During the past two decades, the percentage of the workforce regarded as temporary workers increased. Temporary workers include both part-time and casual employees. Part-time employees have set hours and the same entitlements as full-time employees. As of August the ABS reported that approximately 3.55 million persons (31 percent of the workforce) were employed as part-time workers, of whom 70 percent were women. Casual employees are employed on a daily or hourly wage basis. They do not receive paid annual or sick leave, but the law mandates they receive additional pay to compensate for this, which employers respected in practice.
There were reports some individuals “457” employer-sponsored, skilled-worker visas were underpaid and used as a less expensive substitute for citizens. In September the immigration minister stated that a government-commissioned review had found no evidence to substantiate claims made by the previous government of widespread fraud in the “457” visa program. In September the FWO initiated legal action against a marine services company for allegedly underpaying a Jamaican citizen more than A$44,000 ($38,456) over 10 months. In 2013 parliament passed legislation requiring employers to undertake “labor market testing” before attempting to sponsor “457” visas. The federal government’s Temporary Skilled Migration Income Threshold policy prohibits positions from being nominated under the “457” program when the market rate annual salary is less than A$53,900 ($47,109).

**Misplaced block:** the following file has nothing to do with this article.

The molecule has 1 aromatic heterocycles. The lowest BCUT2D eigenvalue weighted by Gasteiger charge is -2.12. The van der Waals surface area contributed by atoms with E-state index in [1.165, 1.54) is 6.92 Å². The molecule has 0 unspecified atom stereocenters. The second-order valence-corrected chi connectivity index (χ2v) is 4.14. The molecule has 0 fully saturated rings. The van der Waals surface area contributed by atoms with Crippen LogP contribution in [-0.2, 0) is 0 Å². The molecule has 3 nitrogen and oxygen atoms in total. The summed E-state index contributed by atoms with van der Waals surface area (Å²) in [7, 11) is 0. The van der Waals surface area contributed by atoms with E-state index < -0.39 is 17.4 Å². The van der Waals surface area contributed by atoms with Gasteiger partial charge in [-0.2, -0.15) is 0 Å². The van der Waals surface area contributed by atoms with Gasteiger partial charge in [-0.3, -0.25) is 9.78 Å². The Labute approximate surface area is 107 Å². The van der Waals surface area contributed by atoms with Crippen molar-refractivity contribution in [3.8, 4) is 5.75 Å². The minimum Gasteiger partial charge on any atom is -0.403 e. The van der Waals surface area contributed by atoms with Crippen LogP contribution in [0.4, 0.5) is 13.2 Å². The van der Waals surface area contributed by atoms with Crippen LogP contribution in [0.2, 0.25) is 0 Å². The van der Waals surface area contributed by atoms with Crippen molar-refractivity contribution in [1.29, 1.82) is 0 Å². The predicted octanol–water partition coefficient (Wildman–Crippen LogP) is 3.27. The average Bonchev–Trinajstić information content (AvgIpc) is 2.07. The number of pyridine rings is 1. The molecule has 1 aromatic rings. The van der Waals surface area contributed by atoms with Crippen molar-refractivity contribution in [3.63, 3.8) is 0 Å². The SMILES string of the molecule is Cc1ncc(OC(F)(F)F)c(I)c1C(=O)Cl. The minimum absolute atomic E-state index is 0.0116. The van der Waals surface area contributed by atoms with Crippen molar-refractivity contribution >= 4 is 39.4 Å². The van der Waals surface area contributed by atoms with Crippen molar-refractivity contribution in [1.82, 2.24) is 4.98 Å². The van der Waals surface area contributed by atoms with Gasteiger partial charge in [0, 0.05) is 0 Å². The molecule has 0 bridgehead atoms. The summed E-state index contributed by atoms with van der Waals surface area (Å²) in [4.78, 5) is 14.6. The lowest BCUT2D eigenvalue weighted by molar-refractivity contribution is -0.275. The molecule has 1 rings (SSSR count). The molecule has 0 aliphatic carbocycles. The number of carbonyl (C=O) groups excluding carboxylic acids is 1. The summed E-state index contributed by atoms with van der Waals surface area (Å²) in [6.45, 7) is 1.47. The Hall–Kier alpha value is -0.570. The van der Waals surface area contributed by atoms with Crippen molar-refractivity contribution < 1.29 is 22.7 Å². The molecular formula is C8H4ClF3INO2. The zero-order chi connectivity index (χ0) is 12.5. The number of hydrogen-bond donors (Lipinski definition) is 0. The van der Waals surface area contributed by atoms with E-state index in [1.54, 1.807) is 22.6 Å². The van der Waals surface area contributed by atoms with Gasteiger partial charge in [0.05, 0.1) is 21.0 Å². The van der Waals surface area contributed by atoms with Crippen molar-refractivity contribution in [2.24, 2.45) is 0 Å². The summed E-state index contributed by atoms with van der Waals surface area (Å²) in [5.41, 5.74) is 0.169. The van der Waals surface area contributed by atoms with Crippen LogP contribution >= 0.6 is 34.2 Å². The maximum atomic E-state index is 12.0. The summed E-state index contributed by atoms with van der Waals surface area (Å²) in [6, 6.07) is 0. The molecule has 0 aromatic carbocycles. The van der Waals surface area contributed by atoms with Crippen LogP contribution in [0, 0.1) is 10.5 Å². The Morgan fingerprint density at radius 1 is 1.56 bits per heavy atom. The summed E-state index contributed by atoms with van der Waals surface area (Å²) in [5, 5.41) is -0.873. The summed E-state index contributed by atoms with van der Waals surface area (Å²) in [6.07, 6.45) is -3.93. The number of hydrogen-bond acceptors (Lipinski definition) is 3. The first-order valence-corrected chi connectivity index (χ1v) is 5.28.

In 2010 and 2011, the FWO investigated 4,561 cases regarding pay in the hospitality sector. The FWO subsequently launched a 2012-15 national campaign to assist employers and employees understand their rights and responsibilities.
According to Safe Work Australia, the government agency responsible to develop and coordinate national workplace health and safety policy, as of October 21, a total of 140 workers died while working during the year. The majority of the fatalities were in the transport, postal, and warehousing sector (52 deaths), the agriculture, forestry, and fishing sector (49), and construction (17).